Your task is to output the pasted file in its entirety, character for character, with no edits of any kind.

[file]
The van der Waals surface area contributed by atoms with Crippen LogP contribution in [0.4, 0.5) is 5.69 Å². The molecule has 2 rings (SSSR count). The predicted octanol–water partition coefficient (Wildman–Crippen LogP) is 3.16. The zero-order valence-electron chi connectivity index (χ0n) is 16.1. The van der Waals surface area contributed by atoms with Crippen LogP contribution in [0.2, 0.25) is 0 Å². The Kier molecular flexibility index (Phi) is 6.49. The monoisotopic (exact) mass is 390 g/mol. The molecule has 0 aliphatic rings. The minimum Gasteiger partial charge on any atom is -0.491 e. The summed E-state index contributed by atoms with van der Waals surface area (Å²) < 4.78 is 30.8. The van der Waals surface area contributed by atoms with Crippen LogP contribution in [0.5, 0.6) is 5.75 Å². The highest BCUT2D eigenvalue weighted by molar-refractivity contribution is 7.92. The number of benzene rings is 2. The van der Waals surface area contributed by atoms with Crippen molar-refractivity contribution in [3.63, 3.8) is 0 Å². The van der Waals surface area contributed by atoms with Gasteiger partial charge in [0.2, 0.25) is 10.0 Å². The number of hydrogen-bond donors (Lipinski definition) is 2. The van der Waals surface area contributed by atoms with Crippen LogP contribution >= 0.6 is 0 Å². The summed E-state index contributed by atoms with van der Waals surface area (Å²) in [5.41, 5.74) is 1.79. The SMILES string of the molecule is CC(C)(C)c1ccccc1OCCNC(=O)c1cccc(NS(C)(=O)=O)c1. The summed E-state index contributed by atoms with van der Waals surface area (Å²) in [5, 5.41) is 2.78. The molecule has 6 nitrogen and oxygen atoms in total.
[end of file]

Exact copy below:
The van der Waals surface area contributed by atoms with Crippen LogP contribution in [0.4, 0.5) is 5.69 Å². The molecule has 2 rings (SSSR count). The predicted octanol–water partition coefficient (Wildman–Crippen LogP) is 3.16. The zero-order valence-electron chi connectivity index (χ0n) is 16.1. The van der Waals surface area contributed by atoms with Crippen LogP contribution in [0.2, 0.25) is 0 Å². The Kier molecular flexibility index (Phi) is 6.49. The monoisotopic (exact) mass is 390 g/mol. The molecule has 0 aliphatic rings. The minimum Gasteiger partial charge on any atom is -0.491 e. The summed E-state index contributed by atoms with van der Waals surface area (Å²) < 4.78 is 30.8. The van der Waals surface area contributed by atoms with Crippen LogP contribution in [0.5, 0.6) is 5.75 Å². The highest BCUT2D eigenvalue weighted by molar-refractivity contribution is 7.92. The number of benzene rings is 2. The van der Waals surface area contributed by atoms with Crippen molar-refractivity contribution in [3.63, 3.8) is 0 Å². The van der Waals surface area contributed by atoms with Gasteiger partial charge in [0.2, 0.25) is 10.0 Å². The number of hydrogen-bond donors (Lipinski definition) is 2. The van der Waals surface area contributed by atoms with Crippen LogP contribution >= 0.6 is 0 Å². The summed E-state index contributed by atoms with van der Waals surface area (Å²) in [5.41, 5.74) is 1.79. The SMILES string of the molecule is CC(C)(C)c1ccccc1OCCNC(=O)c1cccc(NS(C)(=O)=O)c1. The summed E-state index contributed by atoms with van der Waals surface area (Å²) in [5, 5.41) is 2.78. The molecule has 6 nitrogen and oxygen atoms in total.